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likely that you have a Pike follow with more than common eagerness.
And some affirm, that any bait anointed with the marrow of the thigh-bone of an Hern, is a great temptation to any fish.
These have not been tried by me, but told me by a friend of note, that pretended to do me a courtesy; but if this direction to catch a Pike thus, do you no good, yet I am certain this direction how to roast him when he is caught, is choicely good, for I have tried it; and it is somewhat the better for not being common, but with my direction you must take this caution, that your Pike must not be a small one, that is, it must be more than half a yard, and should be bigger.
First, open your Pike at the gills, and if need be, cut also a little slit towards the belly; out of these take his guts and keep his liver, which you are to shred very small with Thyme, Sweet-marjoram, and a little Winter-savory: to these put some pickled Oysters, and some Anchovies, two or three, both these last whole, for the Anchovies will melt, and the Oysters should not, to these you must add also a pound of sweet Butter, which you are to mix with the herbs that are shred, and let them all be well salted: if the Pike be more than a yard long, then you may put into these herbs more than a pound, or if he be less, then less butter will suffice: these being thus mixed with a blade or two of mace, must be put into the Pike's belly, and then his belly
so sewed up, as to keep all the butter in his belly if it be possible; if not, then as much of it as you possibly can, but take not off the scales; then you are to thrust the spit through his mouth out at his tail, and then take four, or five, or six split sticks or very thin laths, and a convenient quantity of tape or filleting; these laths are to be tied round about the Pike's body from his head to his tail, and the tape tied somewhat thick to prevent his breaking or falling off from the spit; let him be roasted very leisurely, and often basted with Claret wine, and Anchovies, and Butter mixed together, and also with what moisture falls from him into the pan: when you have roasted him sufficiently, you are to hold under him, when you unwind or cut the tape that ties him, such a dish as you purpose to eat him out of; and let him fall into it with the sauce that is roasted in his belly, and by this means the Pike will be kept unbroken and complete: then, to the sauce which was within, and also that sauce in the pan, you are to add a fit quantity of the best Butter, and to squeeze the juice of three or four Oranges: lastly, you may either put into the Pike with the Oysters, two cloves of Garlick, and take it whole out, when the Pike is cut off the spit; or to give the sauce a haut-gout, let the dish into which you let the Pike fall, be rubbed with it: the using or not using of this garlick is left to your discretion. M. B.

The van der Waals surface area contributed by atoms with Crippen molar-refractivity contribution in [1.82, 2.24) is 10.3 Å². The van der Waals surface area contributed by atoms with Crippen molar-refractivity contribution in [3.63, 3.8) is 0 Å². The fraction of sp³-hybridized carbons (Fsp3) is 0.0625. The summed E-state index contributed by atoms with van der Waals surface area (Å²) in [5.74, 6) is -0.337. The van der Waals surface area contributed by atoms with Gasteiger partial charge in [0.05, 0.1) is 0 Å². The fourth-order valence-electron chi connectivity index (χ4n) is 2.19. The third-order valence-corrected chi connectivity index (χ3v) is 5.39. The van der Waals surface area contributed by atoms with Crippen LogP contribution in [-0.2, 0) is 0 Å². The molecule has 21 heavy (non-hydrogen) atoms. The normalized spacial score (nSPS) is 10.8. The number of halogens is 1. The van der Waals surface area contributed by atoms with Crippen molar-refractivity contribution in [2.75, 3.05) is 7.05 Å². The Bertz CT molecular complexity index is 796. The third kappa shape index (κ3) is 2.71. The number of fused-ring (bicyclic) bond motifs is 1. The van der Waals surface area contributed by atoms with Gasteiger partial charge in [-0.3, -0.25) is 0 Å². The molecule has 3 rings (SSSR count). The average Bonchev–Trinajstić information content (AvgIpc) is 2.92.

This dish of meat is too good for any but Anglers,
or very honest men; and I trust, you will prove both, and therefore I have trusted you with this secret.